Mr. Farley said the Bronco should help Ford jump-start growth in its U.S. market share, which has dropped following the discontinuation of sedans and hatchbacks in recent years.

Ford first introduced the Bronco in 1965 at the behest of famed auto executive Lee Iacocca, who saw an opportunity to challenge Jeep. The vehicles garnered a cultlike following among off-road enthusiasts and were solid sellers for decades.

But by the mid-1990s, the idea of a two-door, two-row SUV had fallen out of favor, while roomier, three-row SUVs like Ford's Expedition gained in popularity, said Mark Grueber, Ford's U.S. consumer marketing manager. Ford ended Bronco production in 1996.

Two years before it was phased out, the Bronco gained unexpected notoriety when former football star O.J. Simpson led Los Angeles police on a low-speed chase in a white Bronco. Mr. Grueber said Ford has no plans to reference the association in marketing the vehicle.

Ford changed its original Bronco reveal date, July 9, after criticism on social media that it fell on Mr. Simpson's birthday. Ford has said it was a coincidence.

Enthusiasm for the Bronco has endured long after Ford killed off the older model, leading to a hot market for collectibles from the 1960s and '70s. Valuations of the vintage SUVs have soared 75% in the past three years, and routinely change hands for more than $100,000, according to Hagerty, an insurer of classic cars.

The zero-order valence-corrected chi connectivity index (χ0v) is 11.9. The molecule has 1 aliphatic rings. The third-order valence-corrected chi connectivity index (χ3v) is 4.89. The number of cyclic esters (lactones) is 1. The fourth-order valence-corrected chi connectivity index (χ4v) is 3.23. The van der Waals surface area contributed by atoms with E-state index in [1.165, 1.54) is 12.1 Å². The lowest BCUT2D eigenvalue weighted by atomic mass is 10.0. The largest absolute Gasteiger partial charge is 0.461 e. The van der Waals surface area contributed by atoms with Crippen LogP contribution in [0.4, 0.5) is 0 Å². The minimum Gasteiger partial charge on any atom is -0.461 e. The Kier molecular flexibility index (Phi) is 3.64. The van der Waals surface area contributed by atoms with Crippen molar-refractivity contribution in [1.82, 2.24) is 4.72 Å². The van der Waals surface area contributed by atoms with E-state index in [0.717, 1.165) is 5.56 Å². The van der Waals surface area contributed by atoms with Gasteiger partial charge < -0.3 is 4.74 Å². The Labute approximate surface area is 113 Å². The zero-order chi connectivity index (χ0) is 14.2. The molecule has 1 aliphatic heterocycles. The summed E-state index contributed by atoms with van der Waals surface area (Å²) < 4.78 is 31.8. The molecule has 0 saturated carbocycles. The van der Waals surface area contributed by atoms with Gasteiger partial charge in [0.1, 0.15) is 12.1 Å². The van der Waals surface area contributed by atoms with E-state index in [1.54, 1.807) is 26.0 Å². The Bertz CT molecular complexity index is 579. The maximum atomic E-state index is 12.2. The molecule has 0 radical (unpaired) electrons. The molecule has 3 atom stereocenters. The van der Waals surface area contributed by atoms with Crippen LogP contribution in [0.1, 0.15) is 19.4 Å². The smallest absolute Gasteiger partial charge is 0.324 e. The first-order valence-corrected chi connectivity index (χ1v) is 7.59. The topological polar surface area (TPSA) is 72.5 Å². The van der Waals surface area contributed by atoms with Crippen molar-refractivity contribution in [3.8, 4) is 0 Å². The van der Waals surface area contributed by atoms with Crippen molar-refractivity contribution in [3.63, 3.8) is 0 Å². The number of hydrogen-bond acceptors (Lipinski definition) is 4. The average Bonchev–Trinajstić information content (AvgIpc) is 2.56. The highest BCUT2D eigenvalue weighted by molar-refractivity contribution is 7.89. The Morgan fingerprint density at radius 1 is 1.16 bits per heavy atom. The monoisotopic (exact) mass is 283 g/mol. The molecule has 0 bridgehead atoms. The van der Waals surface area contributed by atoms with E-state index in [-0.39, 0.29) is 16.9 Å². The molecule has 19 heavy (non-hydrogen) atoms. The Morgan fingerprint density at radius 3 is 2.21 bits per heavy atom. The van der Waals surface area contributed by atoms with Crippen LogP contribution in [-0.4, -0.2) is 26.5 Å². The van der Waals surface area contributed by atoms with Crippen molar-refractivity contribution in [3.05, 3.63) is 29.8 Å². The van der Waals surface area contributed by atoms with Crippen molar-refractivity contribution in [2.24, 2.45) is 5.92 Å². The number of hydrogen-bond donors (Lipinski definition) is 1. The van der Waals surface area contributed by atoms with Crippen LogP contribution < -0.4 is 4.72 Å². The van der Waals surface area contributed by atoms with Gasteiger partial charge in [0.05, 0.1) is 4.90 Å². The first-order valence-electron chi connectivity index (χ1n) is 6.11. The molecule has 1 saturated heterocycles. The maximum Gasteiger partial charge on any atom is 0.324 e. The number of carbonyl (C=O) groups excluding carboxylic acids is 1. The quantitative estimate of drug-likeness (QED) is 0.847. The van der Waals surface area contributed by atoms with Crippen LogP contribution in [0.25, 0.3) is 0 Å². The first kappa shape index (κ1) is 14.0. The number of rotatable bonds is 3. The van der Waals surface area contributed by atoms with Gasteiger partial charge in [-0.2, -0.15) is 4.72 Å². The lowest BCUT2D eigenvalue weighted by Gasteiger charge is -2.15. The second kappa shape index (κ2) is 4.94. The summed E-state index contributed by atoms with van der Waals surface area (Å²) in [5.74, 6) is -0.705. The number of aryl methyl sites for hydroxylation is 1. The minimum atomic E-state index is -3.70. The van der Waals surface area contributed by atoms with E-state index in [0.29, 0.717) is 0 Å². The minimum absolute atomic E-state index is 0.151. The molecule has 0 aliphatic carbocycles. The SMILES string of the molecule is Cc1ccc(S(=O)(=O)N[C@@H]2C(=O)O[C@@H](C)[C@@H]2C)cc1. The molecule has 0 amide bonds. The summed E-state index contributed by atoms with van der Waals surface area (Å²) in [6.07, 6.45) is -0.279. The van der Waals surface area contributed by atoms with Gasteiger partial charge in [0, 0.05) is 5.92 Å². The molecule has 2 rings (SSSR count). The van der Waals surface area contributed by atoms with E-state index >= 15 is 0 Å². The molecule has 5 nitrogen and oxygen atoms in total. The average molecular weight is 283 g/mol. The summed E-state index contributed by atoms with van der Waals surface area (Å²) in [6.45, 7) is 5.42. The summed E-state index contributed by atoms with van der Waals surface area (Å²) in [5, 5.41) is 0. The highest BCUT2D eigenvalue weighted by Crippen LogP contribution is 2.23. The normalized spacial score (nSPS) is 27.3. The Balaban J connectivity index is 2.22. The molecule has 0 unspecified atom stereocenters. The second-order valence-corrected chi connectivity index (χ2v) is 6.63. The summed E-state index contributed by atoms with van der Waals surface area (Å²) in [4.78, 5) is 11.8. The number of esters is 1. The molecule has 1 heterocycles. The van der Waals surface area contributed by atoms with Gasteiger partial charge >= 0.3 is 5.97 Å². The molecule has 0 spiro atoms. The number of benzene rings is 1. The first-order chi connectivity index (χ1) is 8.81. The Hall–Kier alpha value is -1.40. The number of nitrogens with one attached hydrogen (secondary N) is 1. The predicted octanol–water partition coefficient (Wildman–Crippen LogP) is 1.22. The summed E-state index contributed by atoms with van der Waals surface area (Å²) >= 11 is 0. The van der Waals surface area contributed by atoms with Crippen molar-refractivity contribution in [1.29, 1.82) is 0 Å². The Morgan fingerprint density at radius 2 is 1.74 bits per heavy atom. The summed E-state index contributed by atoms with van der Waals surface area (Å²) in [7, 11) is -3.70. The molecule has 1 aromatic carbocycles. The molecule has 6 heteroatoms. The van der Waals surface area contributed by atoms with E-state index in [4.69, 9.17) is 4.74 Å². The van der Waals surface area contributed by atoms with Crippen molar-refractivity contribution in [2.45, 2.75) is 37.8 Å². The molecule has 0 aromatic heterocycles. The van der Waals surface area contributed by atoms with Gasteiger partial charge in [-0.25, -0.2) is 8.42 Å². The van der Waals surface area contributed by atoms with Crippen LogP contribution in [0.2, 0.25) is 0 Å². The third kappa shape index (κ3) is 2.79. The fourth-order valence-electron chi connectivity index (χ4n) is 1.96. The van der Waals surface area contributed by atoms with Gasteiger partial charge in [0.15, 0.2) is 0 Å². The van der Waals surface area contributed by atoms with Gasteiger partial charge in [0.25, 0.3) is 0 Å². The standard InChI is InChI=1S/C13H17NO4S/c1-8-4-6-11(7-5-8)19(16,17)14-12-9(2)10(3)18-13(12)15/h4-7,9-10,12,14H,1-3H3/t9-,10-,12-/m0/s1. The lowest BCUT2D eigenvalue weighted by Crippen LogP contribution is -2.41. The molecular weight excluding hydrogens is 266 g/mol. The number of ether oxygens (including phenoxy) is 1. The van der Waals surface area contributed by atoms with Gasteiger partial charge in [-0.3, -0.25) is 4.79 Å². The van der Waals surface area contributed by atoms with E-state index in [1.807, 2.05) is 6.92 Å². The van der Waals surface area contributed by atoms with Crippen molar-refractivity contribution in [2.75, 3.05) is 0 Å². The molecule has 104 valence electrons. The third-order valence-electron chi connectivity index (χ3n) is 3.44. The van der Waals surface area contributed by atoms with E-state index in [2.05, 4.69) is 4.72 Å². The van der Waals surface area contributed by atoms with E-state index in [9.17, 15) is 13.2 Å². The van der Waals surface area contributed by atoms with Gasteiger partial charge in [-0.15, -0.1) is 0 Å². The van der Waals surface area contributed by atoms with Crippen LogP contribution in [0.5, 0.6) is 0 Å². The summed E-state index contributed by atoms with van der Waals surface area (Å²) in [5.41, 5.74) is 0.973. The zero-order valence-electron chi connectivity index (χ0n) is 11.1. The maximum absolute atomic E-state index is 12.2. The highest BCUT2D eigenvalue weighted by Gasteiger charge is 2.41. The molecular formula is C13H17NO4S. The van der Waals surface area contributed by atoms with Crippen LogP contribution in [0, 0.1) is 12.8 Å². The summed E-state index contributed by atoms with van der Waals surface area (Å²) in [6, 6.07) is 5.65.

Plans to revive the Bronco nameplate have stirred inside Ford almost since its demise. Projects were started and scrapped over the years, including a 2004 prototype that ended up being used by action star Dwayne Johnson in the 2018 film "Rampage."

Former manufacturing executive Joe Hinrichs, who left Ford last February, pushed the idea of returning the Bronco and the Ranger, a similar-sized pickup truck, to the U.S. together, aiming to leverage economies of scale. The Bronco will be built at a factory near Detroit alongside the Ranger, which went on sale last year.

In developing the new model, Ford insiders attended Jeep events incognito to chat up Wrangler enthusiasts. One thing they gleaned: Some Jeep owners griped about the difficulty of removing the doors and roof panels, and having no adequate place to store them while taking the vehicles off-road, Mr. Grueber said. The design of Bronco's removable panels takes such feedback into account, he said.

The Jeep spokesman declined to comment on Ford's findings.

Bryan Rood, owner of a Bronco-restoration shop in Columbus, Ohio, said his vehicles -- the bones of old Broncos, retrofitted with high-end, modern interiors and powertrains, that sell for more than $200,000 -- have become a low-key status symbol for affluent buyers who don't want the flash of a sports car.

"With an old Bronco, nobody knows how much it costs, but people think it's cool, and it can fit your family," Mr. Rood said.

Write to Mike Colias at


(END) Dow Jones Newswires

July 13, 2020 21:11 ET (01:11 GMT)